The old Indian paused, became silent, and then in a low tone talked with each other; after which he continued his discourse. I have told you that we believed in years long passed away, the Great Spirit was angry with the Beaver, and ordered Weesaukejauk (the Flatterer) to drive them all from the dry land into the water; and they became and continued very numerous; but the Great Spirit has been, and now is, very angry with them and they are now all to be destroyed. [emphasis added by Martin].
Certainly not seeing a beaver before writing this made it easier for Martin. And for that matter, I'll have to read Thompson to see how familiar he was with beavers. In my experience, beavers have some telling limitations in their competition with man. The first is that, as far as I can tell, they have no intention, not the least inclination to harm man or for that matter, any other animal that passes their way. Secondly, their mobility is limited, not only by their physical attributes, but from their imperative to respect the territory of other beavers. We might say that Indians prepared for their war against beavers by warring against other Indians. We can't say that about beavers. Nor have I seen evidence of one beaver colony trying to defeat the intentions of other beavers by their dam building. Beavers make a progression through a valley as they harvest trees and move on. They could easily get in the way of the progression of other colonies. They don't seem to. Finally, just beavers being the way they are, they would be unable to be anything more than a nuisance to human society. I happen to harvest wood for my stove during the winter and sometimes I find myself in competition with beavers. We are both equally discriminating; we don't clear cut. We both let our harvest for a time lie on the ground. So far, the beavers have not touched my leavings. And I have not touched theirs. However, it is painfully obvious to me that I could snatch up one of their logs much more easily than they could snatch one of my mine. As for floods, I don't see how this would impact the hunter-gathers; and it seems the agricultural Indians adjusted well enough.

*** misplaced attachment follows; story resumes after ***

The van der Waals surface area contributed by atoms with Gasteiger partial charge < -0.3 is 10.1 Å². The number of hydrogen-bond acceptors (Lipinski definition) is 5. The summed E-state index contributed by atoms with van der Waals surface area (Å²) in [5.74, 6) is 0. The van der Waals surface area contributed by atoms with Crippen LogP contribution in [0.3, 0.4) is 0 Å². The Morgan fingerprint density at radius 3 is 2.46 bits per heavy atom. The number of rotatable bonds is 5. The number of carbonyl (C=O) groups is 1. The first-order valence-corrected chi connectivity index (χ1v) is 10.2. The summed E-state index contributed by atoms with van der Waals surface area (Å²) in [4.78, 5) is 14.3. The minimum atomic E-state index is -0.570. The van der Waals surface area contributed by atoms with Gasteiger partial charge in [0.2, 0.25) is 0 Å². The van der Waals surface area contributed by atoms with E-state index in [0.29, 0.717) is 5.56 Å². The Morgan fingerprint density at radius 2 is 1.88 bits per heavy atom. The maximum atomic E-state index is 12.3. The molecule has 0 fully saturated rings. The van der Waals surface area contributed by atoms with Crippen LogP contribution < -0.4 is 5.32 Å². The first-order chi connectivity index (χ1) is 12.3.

Of course, Martin as a historian needs have no interest in reality per se. What is important is what the Indians believed and how that effected their behavior. Ironically, while Martin presented his thesis to exculpate the Indian for their decimation of beavers, as Martin hammers out his thesis he at times makes the Indian appear like a capricious operator with a shallow belief system. While epidemics strengthened western religions, epidemics destroyed Indian religion. Martin, as historian, might well have moved on to other theses, letting others sort out the damage he had done with his provocative slant on the fur trade, but Martin, as a person, was fascinated and awed by Indian culture. His subsequent books redeem the enduring strength of the hunter-gather's way of looking at the world. Indeed, to the degree that modern man learns once again to talk to the animals so our chances of survival in the world increase.
In his last book The Way of the Human Being, one chapter title presents a striking image: "Einstein's Beaver." In his previous chapter, "Cartier's Bear", Martin explores how the French explorer Cartier couldn't understand the Indians relation to the bear, or rather the Bear, the great mythological but to the Indians very real, Bear. So he moves to the beaver:
Notice, it's not that these animal beings don't exist, and it's not necessarily that these animal beings don't exist in the vicinity of the People. The problem is that the People cannot find them. The People cannon see them, cannot connect with them. It's wholly a problem of Perception. But what is Perception here? It is, as we will soon see, perception of an utterly fundamental sort; it is, I am proposing, essentially the vision of quantum reality
"There is a women living in this camp of the People, and she says to her husband, 'Go out once more. Maybe you will have good luck if you try just one more time.' So he puts on his snowshoes and goes out into the snow." And gets lost. Except that one never gets lost in this realm of Perception. In fact, just when you think you're lost is when interesting things begin to happen, and they emphatically won't happen until you lose your usual frame of reference. When you're lost is actually when you are opening yourself up to being found by a different reality.